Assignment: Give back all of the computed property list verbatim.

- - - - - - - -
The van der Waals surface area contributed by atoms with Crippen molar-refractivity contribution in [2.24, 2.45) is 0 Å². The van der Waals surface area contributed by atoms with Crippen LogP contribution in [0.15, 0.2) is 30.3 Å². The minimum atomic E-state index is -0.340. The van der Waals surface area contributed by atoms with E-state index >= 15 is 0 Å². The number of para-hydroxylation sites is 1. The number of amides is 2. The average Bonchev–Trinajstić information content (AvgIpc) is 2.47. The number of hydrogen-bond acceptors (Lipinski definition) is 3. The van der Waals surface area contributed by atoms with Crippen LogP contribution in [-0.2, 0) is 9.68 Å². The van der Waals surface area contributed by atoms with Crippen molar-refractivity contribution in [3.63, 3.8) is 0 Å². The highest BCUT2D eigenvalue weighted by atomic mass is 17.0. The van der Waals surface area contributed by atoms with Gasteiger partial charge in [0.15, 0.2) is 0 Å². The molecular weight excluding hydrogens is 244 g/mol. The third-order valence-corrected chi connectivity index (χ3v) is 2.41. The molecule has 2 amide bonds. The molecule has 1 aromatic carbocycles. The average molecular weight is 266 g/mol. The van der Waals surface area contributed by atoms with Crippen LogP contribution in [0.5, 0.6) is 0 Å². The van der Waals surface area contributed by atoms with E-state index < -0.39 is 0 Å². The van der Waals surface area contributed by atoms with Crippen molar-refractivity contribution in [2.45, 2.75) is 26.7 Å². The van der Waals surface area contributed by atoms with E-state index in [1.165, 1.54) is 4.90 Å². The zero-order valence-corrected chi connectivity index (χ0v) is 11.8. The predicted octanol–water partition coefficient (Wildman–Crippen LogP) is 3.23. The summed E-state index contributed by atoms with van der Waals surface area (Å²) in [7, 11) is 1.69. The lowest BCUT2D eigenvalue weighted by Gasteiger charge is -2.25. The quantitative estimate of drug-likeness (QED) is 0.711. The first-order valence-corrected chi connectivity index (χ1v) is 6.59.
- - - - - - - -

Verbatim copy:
The van der Waals surface area contributed by atoms with Crippen molar-refractivity contribution in [2.24, 2.45) is 0 Å². The van der Waals surface area contributed by atoms with Crippen LogP contribution in [0.15, 0.2) is 30.3 Å². The minimum atomic E-state index is -0.340. The van der Waals surface area contributed by atoms with E-state index >= 15 is 0 Å². The number of para-hydroxylation sites is 1. The number of amides is 2. The average Bonchev–Trinajstić information content (AvgIpc) is 2.47. The number of hydrogen-bond acceptors (Lipinski definition) is 3. The van der Waals surface area contributed by atoms with Crippen LogP contribution in [-0.2, 0) is 9.68 Å². The van der Waals surface area contributed by atoms with Crippen molar-refractivity contribution in [3.63, 3.8) is 0 Å². The highest BCUT2D eigenvalue weighted by atomic mass is 17.0. The van der Waals surface area contributed by atoms with Gasteiger partial charge in [0.15, 0.2) is 0 Å². The molecular weight excluding hydrogens is 244 g/mol. The third-order valence-corrected chi connectivity index (χ3v) is 2.41. The molecule has 2 amide bonds. The molecule has 1 aromatic carbocycles. The average molecular weight is 266 g/mol. The van der Waals surface area contributed by atoms with Crippen LogP contribution in [0.5, 0.6) is 0 Å². The van der Waals surface area contributed by atoms with E-state index < -0.39 is 0 Å². The van der Waals surface area contributed by atoms with Crippen molar-refractivity contribution in [2.45, 2.75) is 26.7 Å². The van der Waals surface area contributed by atoms with E-state index in [1.165, 1.54) is 4.90 Å². The zero-order valence-corrected chi connectivity index (χ0v) is 11.8. The predicted octanol–water partition coefficient (Wildman–Crippen LogP) is 3.23. The summed E-state index contributed by atoms with van der Waals surface area (Å²) in [7, 11) is 1.69. The lowest BCUT2D eigenvalue weighted by Gasteiger charge is -2.25. The quantitative estimate of drug-likeness (QED) is 0.711. The first-order valence-corrected chi connectivity index (χ1v) is 6.59.